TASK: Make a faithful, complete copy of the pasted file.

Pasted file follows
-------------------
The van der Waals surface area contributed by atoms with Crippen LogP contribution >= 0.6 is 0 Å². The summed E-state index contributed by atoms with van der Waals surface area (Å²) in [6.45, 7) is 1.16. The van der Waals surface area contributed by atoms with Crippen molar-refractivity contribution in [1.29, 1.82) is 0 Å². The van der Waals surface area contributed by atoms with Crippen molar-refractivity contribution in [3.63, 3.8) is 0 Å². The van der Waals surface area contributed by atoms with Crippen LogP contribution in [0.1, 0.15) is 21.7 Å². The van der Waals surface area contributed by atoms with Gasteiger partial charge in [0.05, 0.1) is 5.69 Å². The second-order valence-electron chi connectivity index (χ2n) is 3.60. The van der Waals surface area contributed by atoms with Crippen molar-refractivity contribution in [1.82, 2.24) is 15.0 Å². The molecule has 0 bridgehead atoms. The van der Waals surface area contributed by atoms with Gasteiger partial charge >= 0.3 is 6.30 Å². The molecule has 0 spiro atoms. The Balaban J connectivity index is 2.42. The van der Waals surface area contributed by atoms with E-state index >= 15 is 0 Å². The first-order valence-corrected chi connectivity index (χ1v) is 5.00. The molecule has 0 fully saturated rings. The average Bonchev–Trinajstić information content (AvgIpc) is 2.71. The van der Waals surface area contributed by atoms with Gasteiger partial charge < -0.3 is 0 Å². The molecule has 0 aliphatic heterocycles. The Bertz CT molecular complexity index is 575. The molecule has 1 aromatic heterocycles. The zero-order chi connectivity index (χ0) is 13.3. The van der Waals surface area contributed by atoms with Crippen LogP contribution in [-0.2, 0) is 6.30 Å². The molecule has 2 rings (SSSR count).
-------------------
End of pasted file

The van der Waals surface area contributed by atoms with Crippen LogP contribution >= 0.6 is 0 Å². The summed E-state index contributed by atoms with van der Waals surface area (Å²) in [6.45, 7) is 1.16. The van der Waals surface area contributed by atoms with Crippen molar-refractivity contribution in [1.29, 1.82) is 0 Å². The van der Waals surface area contributed by atoms with Crippen molar-refractivity contribution in [3.63, 3.8) is 0 Å². The van der Waals surface area contributed by atoms with Crippen LogP contribution in [0.1, 0.15) is 21.7 Å². The van der Waals surface area contributed by atoms with Gasteiger partial charge in [0.05, 0.1) is 5.69 Å². The second-order valence-electron chi connectivity index (χ2n) is 3.60. The van der Waals surface area contributed by atoms with Crippen molar-refractivity contribution in [1.82, 2.24) is 15.0 Å². The molecule has 0 bridgehead atoms. The van der Waals surface area contributed by atoms with Gasteiger partial charge >= 0.3 is 6.30 Å². The molecule has 0 spiro atoms. The Balaban J connectivity index is 2.42. The van der Waals surface area contributed by atoms with E-state index >= 15 is 0 Å². The first-order valence-corrected chi connectivity index (χ1v) is 5.00. The molecule has 0 fully saturated rings. The average Bonchev–Trinajstić information content (AvgIpc) is 2.71. The van der Waals surface area contributed by atoms with Gasteiger partial charge < -0.3 is 0 Å². The molecule has 0 aliphatic heterocycles. The Bertz CT molecular complexity index is 575. The molecule has 1 aromatic heterocycles. The zero-order chi connectivity index (χ0) is 13.3. The van der Waals surface area contributed by atoms with Crippen LogP contribution in [-0.2, 0) is 6.30 Å². The molecule has 2 rings (SSSR count).